Zillia
4th Jan, 2017
5.05
This went down really well at a leaving do.
brinda100
26th Dec, 2016
5.05
Love this cake so much, it's my fail safe cake for any special occasion, enough to serve a big crowd, and the icing is equally decadent as it's made with ganache. Best chocolate cake ever :)
Sophiacl83
9th Nov, 2016
Hello - the recipe says this serves 50. Is that one layer or does it mean all three layers if you were to make the three-tier wedding cake? Also, I've bought double quantities of the ingredients to make two layers, but now I am wondering if the idea is you cut this cake into three layers like in the picture? If so this means there is no need to make double quantities?
Stlucia
7th Oct, 2016
5.05
This was the first 12inch chocolate cake I've ever made as I'm not a big fan of chocolate cake. Oh my what a lovely cake, very moist and yummy. It was a massive success in work as I made it for Macmillan coffe morning. Just make sure you have large enough bowls to mix the ingredient as I had to chance my bowls. Best chocolate cake ever
Emzie_essex
25th Sep, 2016
5.05
Made this as part of a two tiered cake, (my first attempt). It is lovely moist and delicious. It is also not too complicated. My young daughter loved it.
maryharri
22nd Sep, 2016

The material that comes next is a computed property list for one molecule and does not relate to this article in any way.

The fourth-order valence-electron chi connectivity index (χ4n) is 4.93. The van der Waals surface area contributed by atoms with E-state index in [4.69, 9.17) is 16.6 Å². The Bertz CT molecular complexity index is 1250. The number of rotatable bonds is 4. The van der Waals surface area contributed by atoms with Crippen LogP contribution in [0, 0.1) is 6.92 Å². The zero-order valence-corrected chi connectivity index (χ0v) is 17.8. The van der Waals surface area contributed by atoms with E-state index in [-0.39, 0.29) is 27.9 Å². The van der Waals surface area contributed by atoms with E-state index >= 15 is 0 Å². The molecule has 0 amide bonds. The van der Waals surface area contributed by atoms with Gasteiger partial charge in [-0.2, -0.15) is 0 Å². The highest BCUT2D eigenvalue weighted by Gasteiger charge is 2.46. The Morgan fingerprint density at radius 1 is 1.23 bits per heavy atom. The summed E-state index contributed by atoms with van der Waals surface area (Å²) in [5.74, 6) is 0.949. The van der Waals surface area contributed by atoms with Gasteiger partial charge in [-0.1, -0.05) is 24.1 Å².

Summary of tips I've posted in the past but there's always a new size/shape of cake to try and so we keep on learning! Here are a few things I've had to work out by trial and error as, everyone agrees, it's worth persisting as it's a great cake when it all goes well. - Buy a washing up bowl from a cheap shop to keep as a large mixing bowl. - After trying a 10 egg mix in a 30 cm round tin (as in recipe) and a 12 egg mix in a 30 cm square tin, which both sank in the middle even after a long time in the oven, I have decided, for me, that the volume of mix is just too great for a reasonable bake and now always do half the mix at a time and find that the cakes have fairly flat tops. Both cakes can be split in half for a rather tall 4 layer cake or, better still, use three of the layers for the 'main' cake and use the 4th layer as a taster.  - The cake cuts and handles well if chilled overnight in its tin and freezes very well with the butter icing. Mark a line with icing at one point on the side of the cake before cutting so that if your cutting is uneven you know where to fit the two pieces back together after filling. - Weigh the eggs, in their shells, and use the same weight in flour, butter and chocolate. A bit of egg juggling should allow you to get fairly close to the weight required in the recipe. A 5 egg mix is good in the 30cm round tin and a 6 egg mix good in the 30cm square tin. Check after 1.5 hours but they probably need a bit longer in the oven. - For cooking time, a few people have posted examples of the baking times need for different sizes. Err on the side of too long rather than too short a time. The cake can look crisp and done on top but still be liquid in the middle. Remove the cake and listen to it. If you can hear it 'singing' (quiet sizzling sound) bake for another 10 minutes and try again until your cake goes quiet :) - Calculate other amounts of mixture, using the egg number, by keying in the whole amount as given in the recipe for 10 eggs, divide by 10 then multiply by the egg number required eg. for a 6 egg mix, flour 650g ÷ 10 = 65, then 65 x 6 = 390g. The chocolate and butter will also be 390g, coffee 60ml, baking powder and bicarb 1.2 tsp, sugar 570g and soured cream 340ml. - Butter cream, calculated from the unhelpful instructions in the 'Creating your wedding cake' section, butter 300g, sugar 600g, cream 142 ml, chocolate 200g. Double up or halve tbe amount depending on cake size and keep notes of quantities used for future reference.